Uveitis

Medical Background

Uveitis is inflammation of that portion of the eye referred to as the uveal tract.  The uveal tract consists of the iris, ciliary body, and the choroids.  The individual components of the uveal tract serve different functions, but are anatomically a continuously layer.  Individual components of the uveal tract may be inflammation, or the uveal tract may sustain generalized inflammation along its entire length. Inflammation of the uveal tract often involves inflammation of adjacent structures such as the retina and vitreous.

Inflammation limited to the iris (iritis) is recognized on slit lamp microscopic examination by finding cells and protein in fluid in the front portion of the eye (aqueous).  The amount of turbidity of the aqueous fluid is directly correlated with the amount of inflammatory iritis.  Clinically, this is graded on a scale of one to four with four being the most severe.

Inflammation of the ciliary body (pars planitis) is rare and has a predilection for young individuals.  Inflammatory cells may accumulate in white aggregates on the ciliary body.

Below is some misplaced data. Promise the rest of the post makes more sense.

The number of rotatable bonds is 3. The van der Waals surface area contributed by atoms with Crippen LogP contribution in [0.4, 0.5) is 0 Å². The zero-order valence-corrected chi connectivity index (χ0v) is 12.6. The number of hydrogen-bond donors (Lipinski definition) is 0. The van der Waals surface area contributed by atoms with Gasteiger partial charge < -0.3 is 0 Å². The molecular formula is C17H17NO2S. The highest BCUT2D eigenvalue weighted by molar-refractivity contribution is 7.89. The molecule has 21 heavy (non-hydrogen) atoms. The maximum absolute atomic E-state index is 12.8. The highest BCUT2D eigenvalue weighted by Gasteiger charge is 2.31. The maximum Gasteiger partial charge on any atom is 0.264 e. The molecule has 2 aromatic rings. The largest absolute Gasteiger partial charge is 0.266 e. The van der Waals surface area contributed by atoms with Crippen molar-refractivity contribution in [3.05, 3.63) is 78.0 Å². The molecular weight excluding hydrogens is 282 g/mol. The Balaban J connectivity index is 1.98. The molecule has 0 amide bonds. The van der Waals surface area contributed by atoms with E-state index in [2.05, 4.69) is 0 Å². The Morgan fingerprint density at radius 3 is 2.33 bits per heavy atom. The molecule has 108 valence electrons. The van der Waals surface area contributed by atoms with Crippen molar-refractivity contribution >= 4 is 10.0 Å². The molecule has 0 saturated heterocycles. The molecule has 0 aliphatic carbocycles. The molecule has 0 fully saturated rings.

Inflammation of the choroids (choroiditis) often involves the adjacent retina and vitreous.  This type of inflammation can also cause swelling (edema) of the retina with decreased vision.

Symptoms of Uveitis

  • blurred vision
  • redness of the eye
  • eye discomfort

Causes of Uveitis

Uveitis has a number of various causes.  Some of the most common causes include infections, autoimmune disease, intraocular foreign body, and eye trauma.  However, in most cases of uveitis the cause is unknown.

Complications of Uveitis

Inflammation inside the eye can lead to complications.  The extent of complications is directly correlated with the severity and duration of uveitis.  Some of the most common and significant complications include:

  • cataract formation
  • glaucoma
  • retinal swelling (edema)
  • retinal scar tissue

Treatment of Uveitis

  • Antimetabolities
  • Steroids medications (eyedrops and/or oral tablets)

Cases in Point

Dr. Reynard has written extensively on sympathetic uveitis.  His articles address causation, genetic linkage, prognosisis, and the influence of surgical procedures on patients with this type of uveitis.

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